A network of artist-devised weather stations gathers climate change data across 28 countries, Elena Goukassian, δημοσίευση The Art Newspaper [12/7/2022]Marilena Pateraki
The World Weather Network, though variable in its scientific rigour, aims to bring “different weather worlds” into dialogue, as one organiser put it
The United States Supreme Court’s decision last month to take power away from the Environmental Protection Agency is one that may, unfortunately, affect the rest of the world much more than it does the US, especially now that the carbon emissions of the second-biggest polluter globally will be significantly harder to regulate. But it can be difficult to grasp the extent of the problem of changing climates, particularly for those who don’t witness it in their immediate surroundings. Citing scientific data is one eye-opening approach; equally powerful (and worthwhile) are the stories of individuals around the world who are personally affected. With this second strategy in mind, the World Weather Network launched last month as an alliance of artists and writers creating “weather stations” (loosely defined) in 28 different countries — many of which are already seeing rising sea levels, changing seasons and more severe natural disasters due to human-caused climate change.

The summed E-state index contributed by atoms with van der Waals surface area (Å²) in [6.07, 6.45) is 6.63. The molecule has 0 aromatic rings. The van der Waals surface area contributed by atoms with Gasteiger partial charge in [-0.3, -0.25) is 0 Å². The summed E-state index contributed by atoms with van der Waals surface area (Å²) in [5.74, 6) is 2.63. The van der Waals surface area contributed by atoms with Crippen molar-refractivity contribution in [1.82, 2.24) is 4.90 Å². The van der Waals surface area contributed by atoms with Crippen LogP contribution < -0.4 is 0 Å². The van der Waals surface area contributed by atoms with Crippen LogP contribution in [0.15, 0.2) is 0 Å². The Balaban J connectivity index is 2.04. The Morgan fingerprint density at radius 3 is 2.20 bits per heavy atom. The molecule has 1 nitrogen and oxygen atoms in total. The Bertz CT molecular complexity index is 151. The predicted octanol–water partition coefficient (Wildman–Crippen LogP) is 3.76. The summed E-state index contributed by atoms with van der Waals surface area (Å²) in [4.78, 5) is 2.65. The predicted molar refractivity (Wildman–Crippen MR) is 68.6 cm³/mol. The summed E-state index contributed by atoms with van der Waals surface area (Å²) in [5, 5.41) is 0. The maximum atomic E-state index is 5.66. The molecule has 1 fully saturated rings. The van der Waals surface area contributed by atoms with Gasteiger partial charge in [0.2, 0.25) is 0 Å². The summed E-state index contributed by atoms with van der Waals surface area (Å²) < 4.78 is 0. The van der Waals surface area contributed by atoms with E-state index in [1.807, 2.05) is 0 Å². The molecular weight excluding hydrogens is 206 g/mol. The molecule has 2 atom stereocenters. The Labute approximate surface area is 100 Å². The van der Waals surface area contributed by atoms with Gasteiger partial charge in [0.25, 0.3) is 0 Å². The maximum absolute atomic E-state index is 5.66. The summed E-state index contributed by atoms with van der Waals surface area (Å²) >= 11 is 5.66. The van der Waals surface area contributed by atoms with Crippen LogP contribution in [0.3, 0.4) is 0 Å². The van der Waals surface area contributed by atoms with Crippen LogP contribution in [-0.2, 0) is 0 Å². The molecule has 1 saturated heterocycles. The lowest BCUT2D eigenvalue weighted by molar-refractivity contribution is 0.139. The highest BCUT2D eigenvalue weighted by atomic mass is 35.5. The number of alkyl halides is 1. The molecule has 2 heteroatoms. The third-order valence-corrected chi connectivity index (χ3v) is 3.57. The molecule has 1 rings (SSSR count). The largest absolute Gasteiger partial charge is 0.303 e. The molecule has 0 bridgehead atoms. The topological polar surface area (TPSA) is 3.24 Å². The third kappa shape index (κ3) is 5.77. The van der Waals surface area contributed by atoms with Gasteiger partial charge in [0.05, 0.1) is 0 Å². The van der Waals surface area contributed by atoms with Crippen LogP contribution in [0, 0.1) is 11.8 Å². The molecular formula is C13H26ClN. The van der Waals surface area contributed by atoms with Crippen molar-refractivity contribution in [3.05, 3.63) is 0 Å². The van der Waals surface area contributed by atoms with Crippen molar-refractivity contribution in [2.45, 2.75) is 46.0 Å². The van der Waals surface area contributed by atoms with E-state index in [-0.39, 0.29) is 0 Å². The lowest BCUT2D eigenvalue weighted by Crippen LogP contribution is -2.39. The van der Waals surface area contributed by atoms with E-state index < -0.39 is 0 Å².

In Bangladesh, ahead of the Dhaka Art Summit in February 2023, artist Kamruzzaman Shadhin has worked with a group of children to help them create a puppet-show video about the monsoon season. The script, written by the show’s young performers, tells the tale of a farmer doing everything he can to bring the rains to grow his rice plants, like performing a frog wedding (a real local custom used in times of extreme drought). But the rain comes harder than expected, forcing the ants to climb up into the trees, and even the rice-plant puppet says it feels like it’s drowning. Bonna, a figure symbolising flood — and a popular given name in Bengali that literally means “flood” — shows no remorse for all the extra water she has brought, yet even as the rice plant drowns, it says, “We need you more than we know. Bonna, come again.”
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